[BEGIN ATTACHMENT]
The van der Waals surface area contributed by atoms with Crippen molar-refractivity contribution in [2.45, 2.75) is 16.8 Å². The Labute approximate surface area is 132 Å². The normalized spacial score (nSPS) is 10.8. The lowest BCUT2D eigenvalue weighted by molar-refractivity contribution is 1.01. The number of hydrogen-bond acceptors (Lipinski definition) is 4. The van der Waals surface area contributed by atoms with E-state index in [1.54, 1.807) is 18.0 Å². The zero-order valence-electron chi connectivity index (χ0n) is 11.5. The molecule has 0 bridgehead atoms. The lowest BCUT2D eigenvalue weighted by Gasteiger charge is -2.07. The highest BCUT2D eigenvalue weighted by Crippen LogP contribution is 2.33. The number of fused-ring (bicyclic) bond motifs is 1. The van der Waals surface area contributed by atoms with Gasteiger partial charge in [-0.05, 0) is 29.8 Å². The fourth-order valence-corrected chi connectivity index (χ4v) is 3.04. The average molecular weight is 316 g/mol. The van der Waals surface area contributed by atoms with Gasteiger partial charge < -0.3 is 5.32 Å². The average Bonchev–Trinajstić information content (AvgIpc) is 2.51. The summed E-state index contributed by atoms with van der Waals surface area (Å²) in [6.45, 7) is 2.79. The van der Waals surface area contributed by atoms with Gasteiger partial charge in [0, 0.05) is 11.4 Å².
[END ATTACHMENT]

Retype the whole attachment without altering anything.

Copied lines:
The van der Waals surface area contributed by atoms with Crippen molar-refractivity contribution in [2.45, 2.75) is 16.8 Å². The Labute approximate surface area is 132 Å². The normalized spacial score (nSPS) is 10.8. The lowest BCUT2D eigenvalue weighted by molar-refractivity contribution is 1.01. The number of hydrogen-bond acceptors (Lipinski definition) is 4. The van der Waals surface area contributed by atoms with E-state index in [1.54, 1.807) is 18.0 Å². The zero-order valence-electron chi connectivity index (χ0n) is 11.5. The molecule has 0 bridgehead atoms. The lowest BCUT2D eigenvalue weighted by Gasteiger charge is -2.07. The highest BCUT2D eigenvalue weighted by Crippen LogP contribution is 2.33. The number of fused-ring (bicyclic) bond motifs is 1. The van der Waals surface area contributed by atoms with Gasteiger partial charge in [-0.05, 0) is 29.8 Å². The fourth-order valence-corrected chi connectivity index (χ4v) is 3.04. The average molecular weight is 316 g/mol. The van der Waals surface area contributed by atoms with Gasteiger partial charge < -0.3 is 5.32 Å². The average Bonchev–Trinajstić information content (AvgIpc) is 2.51. The summed E-state index contributed by atoms with van der Waals surface area (Å²) in [6.45, 7) is 2.79. The van der Waals surface area contributed by atoms with Gasteiger partial charge in [0, 0.05) is 11.4 Å².